In 1906 one Aylmer Somerville wrote from Wiltshire eulogising the Nat Ross foreman and the fact that "not a single piece was scratched or broken". In 1912 JAF Clegg, Professor of Divinity at TCD, said he been moved from Cork to Dublin "very expeditiously" with the workers "in every respect capable and obliging". In 1954 Nat Ross established a new headquarters on McCurtain Street, set up a Dublin branch and became the first Irish removal company to drive directly to England and Europe.
By the time roll-on/roll-off ferries were the thing, Nat Ross was moving furniture and fine art around the world. Mark Exshaw tells the rest of the 20th century story. "When my father joined in 1960, Victor Ross, the great, great grandson of the founder was on board and the company was still family-owned. Victor Ross retired early, in 1975 when he was 54, and sold to Cork grain merchants Halls and Greenes.
They owned it until Beverly Smyth bought the company in 1988." Victor Nathaniel Ross died in 2004. "I joined Nat Ross in 1984, my father was with the company until 1989," Mark Exshaw explains. His father "moved" Fanny Craddock. "She gave him such a time! We've moved actors, politicians, countesses, lords, sirs - everyone and anyone through the years. The infamous as well, though we didn't know what we were storing until the guards arrived at our door! We have to be careful these days, too, that trucks coming back from the UK and Europe don't carry illegal drugs or such."
Nat Ross moved from McCurtain Street to today's premises on Monahan Road in 1989. "We needed more storage and our vans disrupted traffic - though our lads became very quick and expert in time. McCurtain Street really took off when we left! Now, with things expanding all the time, we have to move again, to a purpose-built facility designed to our own needs. That'll happen in about a year." Things have changed, a lot, in his time with the company. "It used be we'd move bank employees, navy, police, army but less and less. Contents have changed too. Houses are smaller and furniture built-in so there's more packing of goods from cupboards. People want special packaging too. We get companies when they move into the country because of the Celtic Tiger and, when they close down and leave, we get that business too." Business doesn't just come through the door; Nat Ross actively seeks it out. "We watch the press for moves in and out of the county and our sales people here, or in Tallaght, Dublin or Dock Road, Limerick, let companies involved know we're around.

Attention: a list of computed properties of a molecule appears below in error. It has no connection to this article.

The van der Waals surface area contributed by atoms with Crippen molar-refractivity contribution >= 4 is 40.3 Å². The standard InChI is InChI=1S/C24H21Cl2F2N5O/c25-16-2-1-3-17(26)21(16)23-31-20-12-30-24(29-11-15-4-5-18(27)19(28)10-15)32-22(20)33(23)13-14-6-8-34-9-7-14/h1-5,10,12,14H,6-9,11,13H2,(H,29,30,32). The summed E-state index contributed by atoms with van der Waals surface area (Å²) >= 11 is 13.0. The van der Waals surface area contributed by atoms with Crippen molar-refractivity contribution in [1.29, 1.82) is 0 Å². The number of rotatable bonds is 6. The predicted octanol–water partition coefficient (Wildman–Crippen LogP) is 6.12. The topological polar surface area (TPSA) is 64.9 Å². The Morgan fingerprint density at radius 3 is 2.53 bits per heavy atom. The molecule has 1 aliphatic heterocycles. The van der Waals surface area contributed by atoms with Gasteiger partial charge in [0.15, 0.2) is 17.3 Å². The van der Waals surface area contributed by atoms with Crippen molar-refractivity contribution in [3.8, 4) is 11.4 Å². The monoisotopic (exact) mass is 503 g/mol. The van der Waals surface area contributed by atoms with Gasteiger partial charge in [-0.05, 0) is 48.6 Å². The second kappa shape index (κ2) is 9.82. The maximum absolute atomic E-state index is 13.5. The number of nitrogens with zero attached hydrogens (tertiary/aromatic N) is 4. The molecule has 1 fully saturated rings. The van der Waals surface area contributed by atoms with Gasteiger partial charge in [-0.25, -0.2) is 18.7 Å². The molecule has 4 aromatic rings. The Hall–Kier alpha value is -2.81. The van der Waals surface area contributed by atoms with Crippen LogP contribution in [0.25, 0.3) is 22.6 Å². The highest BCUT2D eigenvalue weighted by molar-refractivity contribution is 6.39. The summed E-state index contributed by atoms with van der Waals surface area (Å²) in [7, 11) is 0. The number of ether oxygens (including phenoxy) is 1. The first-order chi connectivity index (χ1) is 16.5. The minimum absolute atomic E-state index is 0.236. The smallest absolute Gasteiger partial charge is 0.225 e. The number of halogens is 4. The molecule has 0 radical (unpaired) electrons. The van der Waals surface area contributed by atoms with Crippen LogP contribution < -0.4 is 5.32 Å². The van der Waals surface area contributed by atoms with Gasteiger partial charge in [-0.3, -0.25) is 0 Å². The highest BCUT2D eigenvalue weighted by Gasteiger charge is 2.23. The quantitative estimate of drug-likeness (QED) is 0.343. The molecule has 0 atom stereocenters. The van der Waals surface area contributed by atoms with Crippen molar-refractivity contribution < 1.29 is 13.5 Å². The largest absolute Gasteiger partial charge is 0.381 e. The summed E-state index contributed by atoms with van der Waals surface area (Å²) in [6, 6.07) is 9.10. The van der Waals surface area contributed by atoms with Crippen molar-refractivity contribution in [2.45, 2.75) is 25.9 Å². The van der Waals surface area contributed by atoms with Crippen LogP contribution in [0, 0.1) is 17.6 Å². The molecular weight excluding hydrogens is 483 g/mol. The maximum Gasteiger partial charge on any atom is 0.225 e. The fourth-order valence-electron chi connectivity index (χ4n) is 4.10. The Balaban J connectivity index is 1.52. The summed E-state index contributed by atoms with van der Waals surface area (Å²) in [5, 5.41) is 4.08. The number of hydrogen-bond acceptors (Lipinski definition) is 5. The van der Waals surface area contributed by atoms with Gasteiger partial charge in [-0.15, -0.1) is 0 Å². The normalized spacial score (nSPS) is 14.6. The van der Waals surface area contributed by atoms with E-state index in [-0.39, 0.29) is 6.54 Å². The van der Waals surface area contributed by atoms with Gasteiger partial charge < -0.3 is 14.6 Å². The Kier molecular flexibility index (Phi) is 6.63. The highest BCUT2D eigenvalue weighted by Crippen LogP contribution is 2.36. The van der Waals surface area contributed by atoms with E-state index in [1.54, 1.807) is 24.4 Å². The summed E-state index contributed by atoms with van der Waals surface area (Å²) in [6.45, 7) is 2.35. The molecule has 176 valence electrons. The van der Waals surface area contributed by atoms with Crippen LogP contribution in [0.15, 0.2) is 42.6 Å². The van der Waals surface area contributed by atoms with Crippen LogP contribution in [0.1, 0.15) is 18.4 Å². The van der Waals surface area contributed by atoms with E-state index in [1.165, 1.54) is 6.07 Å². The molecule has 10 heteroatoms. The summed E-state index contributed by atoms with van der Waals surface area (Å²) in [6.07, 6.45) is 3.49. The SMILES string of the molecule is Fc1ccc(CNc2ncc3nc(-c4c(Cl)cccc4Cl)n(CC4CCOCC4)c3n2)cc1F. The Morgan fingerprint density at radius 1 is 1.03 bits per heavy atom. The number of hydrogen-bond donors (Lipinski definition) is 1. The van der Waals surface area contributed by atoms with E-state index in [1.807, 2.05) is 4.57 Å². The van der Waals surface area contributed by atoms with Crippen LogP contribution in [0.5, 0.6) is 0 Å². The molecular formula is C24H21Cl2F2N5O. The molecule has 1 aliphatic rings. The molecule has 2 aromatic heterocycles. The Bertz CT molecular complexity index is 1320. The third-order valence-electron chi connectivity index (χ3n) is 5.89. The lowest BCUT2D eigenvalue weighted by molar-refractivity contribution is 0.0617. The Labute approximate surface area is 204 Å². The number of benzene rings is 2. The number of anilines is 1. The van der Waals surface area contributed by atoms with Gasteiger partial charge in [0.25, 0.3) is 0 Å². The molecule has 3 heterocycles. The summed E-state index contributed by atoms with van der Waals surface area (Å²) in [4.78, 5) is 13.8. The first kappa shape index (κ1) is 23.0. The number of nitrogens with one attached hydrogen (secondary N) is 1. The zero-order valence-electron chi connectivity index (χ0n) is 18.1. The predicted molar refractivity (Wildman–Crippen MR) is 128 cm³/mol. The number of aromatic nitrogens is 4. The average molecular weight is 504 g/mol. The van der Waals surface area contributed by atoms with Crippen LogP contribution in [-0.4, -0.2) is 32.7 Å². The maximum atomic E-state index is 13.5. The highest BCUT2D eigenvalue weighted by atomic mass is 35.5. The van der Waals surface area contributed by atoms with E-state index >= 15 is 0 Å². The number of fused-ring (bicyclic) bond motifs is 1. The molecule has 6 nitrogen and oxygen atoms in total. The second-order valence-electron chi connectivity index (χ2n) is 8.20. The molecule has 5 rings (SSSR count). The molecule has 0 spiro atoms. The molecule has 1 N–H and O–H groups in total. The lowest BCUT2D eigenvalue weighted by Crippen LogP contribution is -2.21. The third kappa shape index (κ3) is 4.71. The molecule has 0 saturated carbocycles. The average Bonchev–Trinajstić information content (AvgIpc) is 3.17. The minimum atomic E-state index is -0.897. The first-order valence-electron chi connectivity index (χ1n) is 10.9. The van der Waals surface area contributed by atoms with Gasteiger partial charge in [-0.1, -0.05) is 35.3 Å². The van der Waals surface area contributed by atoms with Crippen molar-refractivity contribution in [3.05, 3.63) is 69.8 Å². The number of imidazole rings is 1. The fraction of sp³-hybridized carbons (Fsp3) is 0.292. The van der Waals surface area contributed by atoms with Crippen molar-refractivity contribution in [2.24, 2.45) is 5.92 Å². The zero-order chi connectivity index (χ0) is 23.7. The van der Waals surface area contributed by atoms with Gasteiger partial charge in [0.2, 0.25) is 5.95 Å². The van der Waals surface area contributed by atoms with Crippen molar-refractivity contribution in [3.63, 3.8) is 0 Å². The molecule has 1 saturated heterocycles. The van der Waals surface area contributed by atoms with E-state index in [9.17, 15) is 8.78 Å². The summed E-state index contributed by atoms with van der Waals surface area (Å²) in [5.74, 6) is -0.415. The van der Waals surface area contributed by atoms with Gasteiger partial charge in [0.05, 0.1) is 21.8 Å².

Nat Ross itself employs between 20-25 people, though the group of companies employs about 120. Some of our people are with us 40 years or more." The company never, he says, "rests on its laurels. There's a new generation who don't know Nat Ross so we have to keep networking and expanding. But when all's said and done you can't do better than do a good job - and you're only as good as the last job you do."